The latest arrests at Rupert Murdoch’s British newspaper empire have sparked renewed concerns about whether News Corp will continue to back the papers, CNBC.com's Catherine Boyle writes.
Rupert Murdoch is under pressure over his Sun tabloid after the arrests of several senior staff in a corruption probe, but whistleblowers inside his media empire may pose more of a threat than the public outrage that towards his business empire that he was forced to give up his closed its sister paper.
A June 2008 e-mail to James Murdoch discussed in frank terms the scale of phone hacking at News International, The New York Times reports.
Last August, as News Corporation scrambled to contain a phone-hacking scandal at its British newspaper unit, Chase Carey, the company’s president and chief operating officer, proposed an idea to his boss, Rupert Murdoch: buy back $5 billion worth of stock, the New York Times reports.
The United Kingdom is likely already back in recession and may see unemployment approach three million before the end of the year, economic think tank the Ernst & Young Item Club forecast on Monday.
CNBC's David Faber and Julia Boorstin discuss the negativity surrounding Rupert Murdoch and whether there is an investment opportunity in News Corp's upgrade from RBC Capital Markets.
CNN star interviewer Piers Morgan is answering questions about his time at the top of Britain's tabloid industry.
Rupert Murdoch’s son James received and responded to e-mail messages in 2008 that referred to “a nightmare scenario” of legal repercussions from widespread phone hacking at the tabloid The News of the World, the NYT reports.
James Murdoch repeatedly insisted in front of British MPs Thursday that he did not know that phone-hacking at the News of the World went beyond a few rogue reporters.
Rupert Murdoch has another headache on his hands- new allegations of hacking on top of shareholders advocating for his ousting. Murdoch kicked off the meeting with glowing comments about the state of the company, saying that the company's "in good shape to prosper." But it seems company hasn't yet put the hacking scandal behind it.
Rupert Murdoch inherited part of the newspaper business he turned into a vast worldwide media empire from his father, Sir Keith, and has always wanted to pass on News Corp to one of his children.
Andrew Edgecliffe-Johnson, Financial Times, and Peter Lauria, Reuters Media, discuss the future of the Murdoch dynasty.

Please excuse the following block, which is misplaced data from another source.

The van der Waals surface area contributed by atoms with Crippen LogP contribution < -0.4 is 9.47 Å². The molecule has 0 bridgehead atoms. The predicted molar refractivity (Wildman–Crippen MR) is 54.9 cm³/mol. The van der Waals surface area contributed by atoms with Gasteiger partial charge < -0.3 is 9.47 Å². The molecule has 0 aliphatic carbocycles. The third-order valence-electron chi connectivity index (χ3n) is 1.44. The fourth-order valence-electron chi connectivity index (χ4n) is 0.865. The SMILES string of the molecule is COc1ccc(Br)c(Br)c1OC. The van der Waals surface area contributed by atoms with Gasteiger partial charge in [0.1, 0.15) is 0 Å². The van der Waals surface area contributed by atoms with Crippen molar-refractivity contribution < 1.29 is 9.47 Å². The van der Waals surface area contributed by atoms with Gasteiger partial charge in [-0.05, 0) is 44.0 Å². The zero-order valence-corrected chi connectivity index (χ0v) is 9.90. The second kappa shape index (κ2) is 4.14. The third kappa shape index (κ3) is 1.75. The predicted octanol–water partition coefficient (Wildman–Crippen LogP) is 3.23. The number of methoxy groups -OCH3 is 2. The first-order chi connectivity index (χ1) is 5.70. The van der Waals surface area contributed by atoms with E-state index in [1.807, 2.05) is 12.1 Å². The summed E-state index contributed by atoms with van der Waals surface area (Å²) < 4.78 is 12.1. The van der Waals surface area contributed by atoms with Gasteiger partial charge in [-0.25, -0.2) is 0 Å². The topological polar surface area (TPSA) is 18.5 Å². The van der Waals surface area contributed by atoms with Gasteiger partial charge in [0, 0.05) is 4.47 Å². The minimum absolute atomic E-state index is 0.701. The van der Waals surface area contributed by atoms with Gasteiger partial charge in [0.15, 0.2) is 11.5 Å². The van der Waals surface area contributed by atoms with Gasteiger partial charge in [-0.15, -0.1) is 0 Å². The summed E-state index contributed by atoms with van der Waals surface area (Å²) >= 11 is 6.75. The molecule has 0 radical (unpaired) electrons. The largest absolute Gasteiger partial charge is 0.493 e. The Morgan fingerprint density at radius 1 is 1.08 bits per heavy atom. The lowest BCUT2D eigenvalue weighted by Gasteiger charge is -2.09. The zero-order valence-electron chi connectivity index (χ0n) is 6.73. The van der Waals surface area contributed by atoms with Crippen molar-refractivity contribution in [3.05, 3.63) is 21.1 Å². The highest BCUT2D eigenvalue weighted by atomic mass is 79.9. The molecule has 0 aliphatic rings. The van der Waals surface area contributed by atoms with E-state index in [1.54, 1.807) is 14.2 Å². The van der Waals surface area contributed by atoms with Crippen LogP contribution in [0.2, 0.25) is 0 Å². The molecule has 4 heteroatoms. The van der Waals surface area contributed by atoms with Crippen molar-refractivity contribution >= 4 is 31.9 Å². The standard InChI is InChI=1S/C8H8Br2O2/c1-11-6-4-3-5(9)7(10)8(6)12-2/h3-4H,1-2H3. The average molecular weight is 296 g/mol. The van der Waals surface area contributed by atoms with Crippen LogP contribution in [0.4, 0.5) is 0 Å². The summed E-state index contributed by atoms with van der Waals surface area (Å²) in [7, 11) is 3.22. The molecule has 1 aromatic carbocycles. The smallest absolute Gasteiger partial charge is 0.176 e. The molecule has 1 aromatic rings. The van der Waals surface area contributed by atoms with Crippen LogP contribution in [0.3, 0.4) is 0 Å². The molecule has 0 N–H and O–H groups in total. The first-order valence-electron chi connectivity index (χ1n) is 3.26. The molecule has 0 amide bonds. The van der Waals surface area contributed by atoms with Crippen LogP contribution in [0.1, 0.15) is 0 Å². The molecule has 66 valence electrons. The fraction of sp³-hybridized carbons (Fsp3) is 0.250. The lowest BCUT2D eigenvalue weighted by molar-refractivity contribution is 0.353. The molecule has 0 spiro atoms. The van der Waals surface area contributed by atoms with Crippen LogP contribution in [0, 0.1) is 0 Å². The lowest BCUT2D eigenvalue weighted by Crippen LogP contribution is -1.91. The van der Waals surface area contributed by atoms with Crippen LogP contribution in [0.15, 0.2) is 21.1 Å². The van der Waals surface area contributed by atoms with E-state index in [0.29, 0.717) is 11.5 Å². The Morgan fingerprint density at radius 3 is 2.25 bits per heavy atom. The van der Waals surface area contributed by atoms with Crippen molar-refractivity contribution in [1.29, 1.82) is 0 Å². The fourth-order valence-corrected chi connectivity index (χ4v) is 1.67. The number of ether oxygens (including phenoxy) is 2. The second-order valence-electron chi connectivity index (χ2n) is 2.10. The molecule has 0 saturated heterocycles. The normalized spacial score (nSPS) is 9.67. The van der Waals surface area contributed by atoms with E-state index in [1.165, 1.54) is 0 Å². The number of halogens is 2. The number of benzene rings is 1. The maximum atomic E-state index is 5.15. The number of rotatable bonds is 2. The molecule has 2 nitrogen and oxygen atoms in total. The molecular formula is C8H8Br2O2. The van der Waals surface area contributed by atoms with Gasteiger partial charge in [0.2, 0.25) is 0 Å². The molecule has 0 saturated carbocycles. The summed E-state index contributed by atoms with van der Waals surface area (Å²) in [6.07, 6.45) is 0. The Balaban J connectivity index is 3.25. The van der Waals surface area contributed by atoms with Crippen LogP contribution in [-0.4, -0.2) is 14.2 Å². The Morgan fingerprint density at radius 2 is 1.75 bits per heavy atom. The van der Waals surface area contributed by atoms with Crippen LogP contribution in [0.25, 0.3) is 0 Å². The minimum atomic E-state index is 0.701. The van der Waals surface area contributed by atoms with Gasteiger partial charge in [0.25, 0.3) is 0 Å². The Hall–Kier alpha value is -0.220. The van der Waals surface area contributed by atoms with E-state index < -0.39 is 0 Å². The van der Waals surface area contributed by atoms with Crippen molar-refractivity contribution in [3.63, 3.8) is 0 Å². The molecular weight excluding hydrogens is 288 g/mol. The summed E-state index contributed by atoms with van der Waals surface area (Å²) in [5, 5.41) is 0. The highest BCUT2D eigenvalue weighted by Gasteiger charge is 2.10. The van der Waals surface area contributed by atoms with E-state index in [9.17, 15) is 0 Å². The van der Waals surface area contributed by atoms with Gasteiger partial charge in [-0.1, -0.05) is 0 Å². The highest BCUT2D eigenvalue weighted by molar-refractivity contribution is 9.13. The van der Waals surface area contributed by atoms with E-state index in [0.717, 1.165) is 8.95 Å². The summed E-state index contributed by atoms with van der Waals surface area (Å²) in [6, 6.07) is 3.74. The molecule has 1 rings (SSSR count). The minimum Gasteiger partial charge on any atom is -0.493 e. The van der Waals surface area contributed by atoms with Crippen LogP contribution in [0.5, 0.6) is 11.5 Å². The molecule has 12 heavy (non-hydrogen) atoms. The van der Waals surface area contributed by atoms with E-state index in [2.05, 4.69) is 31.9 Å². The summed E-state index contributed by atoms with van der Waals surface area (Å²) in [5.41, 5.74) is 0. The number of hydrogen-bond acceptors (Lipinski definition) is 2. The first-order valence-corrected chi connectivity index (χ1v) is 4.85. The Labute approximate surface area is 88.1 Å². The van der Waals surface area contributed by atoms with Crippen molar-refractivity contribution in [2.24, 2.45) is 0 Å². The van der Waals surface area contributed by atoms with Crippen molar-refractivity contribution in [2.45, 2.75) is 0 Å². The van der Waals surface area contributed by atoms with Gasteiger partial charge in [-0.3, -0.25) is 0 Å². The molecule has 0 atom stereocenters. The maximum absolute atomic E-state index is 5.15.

British member of parliament, Tom Watson, will attempt to address News Corp shareholders when it holds its the annual general meeting (AGM) on Friday.
It was a striking display of unity: Rupert and James Murdoch, father and son, walking side by side through central London as they faced a crisis that had laid siege to their company. Pushing through a crush of paparazzi on a street not far from Buckingham Palace, James reached out to place a reassuring hand on his father’s back. .
Checking in on where the so-called "Billionaires Walking Tour," from the "Occupy Wall Street" protests is headed in uptown Manhattan, with CNBC's Kayla Tausche.
A major investor advisory firm recommended Monday that shareholders of the News Corporation vote against the re-election of a vast majority of the media conglomerate’s board, including Rupert Murdoch and his sons, who control the company. The New York Times reports.
Warren Buffett has a challenge for News Corp chief Rupert Murdoch: I'll release my tax return if you release your return at the same time.
British lawyers acting for victims of phone hacking by The News of the World are planning to launch legal action in the U.S. against directors of the newspaper's parent company News Corp, according to a report on British satellite news channel Sky News.
UK Finance Minister George Osborne faced controversy Monday as allegations resurfaced about him taking cocaine with a former madam.
The Metropolitan Police arrested another suspect as part of their investigations into phone hacking at the now closed News of the World newspaper, London's Metropolitan police said on Thursday.